Review: The Girl with the Dragon Tattoo (Millenium Trilogy, Book 1)

The Girl with the Dragon Tattoo (Millennium, #1)The Girl with the Dragon Tattoo
by Stieg Larsson

My rating: 5 of 5 stars

The Girl with the Dragon Tattoo / 978-0-307-47347-9

I saw the movie of this novel first, and really enjoyed it, but when I started the novel, I nearly didn't make it past the first few chapters. I'll be honest: I've yet to read a 400+ page book that I didn't think could use a firmer editor, and this book did nothing to change my opinion. The writing is heavy and circuitous - finance discussions are interrupted with primers on what `journalism speak' is and isn't; a main character is introduced via a chapter that tells us her *employer's* name, rank, serial number, and favorite breakfast foods; and I had to laugh out loud when an in-depth study of the Vanger family is preempted with an entire page-full regaling the computer program the journalist favors to organize his notes, where it can be downloaded, and who the developers are, and how the developers are just generally awesome people.

After my first aborted attempt at immersion, however, I came back and persevered through the opening slog, and I'm glad I did. The book is just as immersive as the movie, and it's impossible to not get caught up in the mystery of the Vanger family, and their dark and secretive past. The main characters are sympathetic and compelling, and if they occasionally smell a little like Mary-and-Marty Sue (what with Blomkvist being such a country-wide celebrity and quite the ladies' man, and with Salander being eight levels of concentrated awesome at all times), it's okay because the story around them is so compelling that we can forgive the characters for being a touch larger than life.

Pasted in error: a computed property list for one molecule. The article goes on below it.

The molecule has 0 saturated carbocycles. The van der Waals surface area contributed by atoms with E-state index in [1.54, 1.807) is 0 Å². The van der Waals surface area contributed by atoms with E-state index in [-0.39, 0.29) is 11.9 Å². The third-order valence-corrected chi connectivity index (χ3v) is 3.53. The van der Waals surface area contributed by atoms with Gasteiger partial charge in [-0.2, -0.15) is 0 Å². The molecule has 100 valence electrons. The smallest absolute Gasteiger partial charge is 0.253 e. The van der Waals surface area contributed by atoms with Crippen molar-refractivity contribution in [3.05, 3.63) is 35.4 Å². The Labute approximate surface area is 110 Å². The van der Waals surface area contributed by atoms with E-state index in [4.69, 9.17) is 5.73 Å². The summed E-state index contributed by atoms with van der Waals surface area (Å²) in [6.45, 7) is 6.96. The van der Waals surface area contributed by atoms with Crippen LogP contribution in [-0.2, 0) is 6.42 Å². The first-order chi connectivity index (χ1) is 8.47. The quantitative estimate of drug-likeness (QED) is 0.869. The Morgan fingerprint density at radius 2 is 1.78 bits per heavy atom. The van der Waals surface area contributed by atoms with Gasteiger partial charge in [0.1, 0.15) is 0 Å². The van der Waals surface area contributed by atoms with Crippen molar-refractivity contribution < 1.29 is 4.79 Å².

Although "The Girl With The Dragon Tattoo" is good stand-alone fiction, I'm particularly impressed by the underlying themes explored here in terms of violence against women and the exploitation of the vulnerable members of society. From the statistics presented at the beginning of the chapters to the careful exploration of the exploitation of main character Salander through the guardian system, the author presents a clear and compelling view of the ways the most vulnerable members of society can be exploited and hurt in silence. And while sometimes the message is a little worryingly heavy-handed (Blomkvist is openly applauded for being the first man to treat Salander like a human being, which seems a bit much and a tad unlikely), the overall message is both important and compellingly-written.

I even eventually warmed to the writing style, and though I do stay by my belief that stricter editing would only have improved this excellent book, I came to love it anyway, and I'm glad I stuck with it. I will definitely be reading the next book in the series, and I encourage anyone who liked the movie to stick with the book and give it a chance to win you over.

A word about the audiobook for this novel: This is some of the best book narration I've had the pleasure of listening to. The pacing and pausing is spot-on, and the character voices are unique, distinct, and full of feeling without being gimmicky or distracting. Although I usually feel audiobooks are "slow" compared to reading the novel (since one can read faster than the audiobook can speak), this audiobook feels perfectly paced, and the meandering writing style of the book seems to fit better here than on the page. I definitely recommend this audiobook to anyone, but especially to anyone who perhaps couldn't complete the reading but still wanted to complete this fantastic novel.

~ Ana Mardoll

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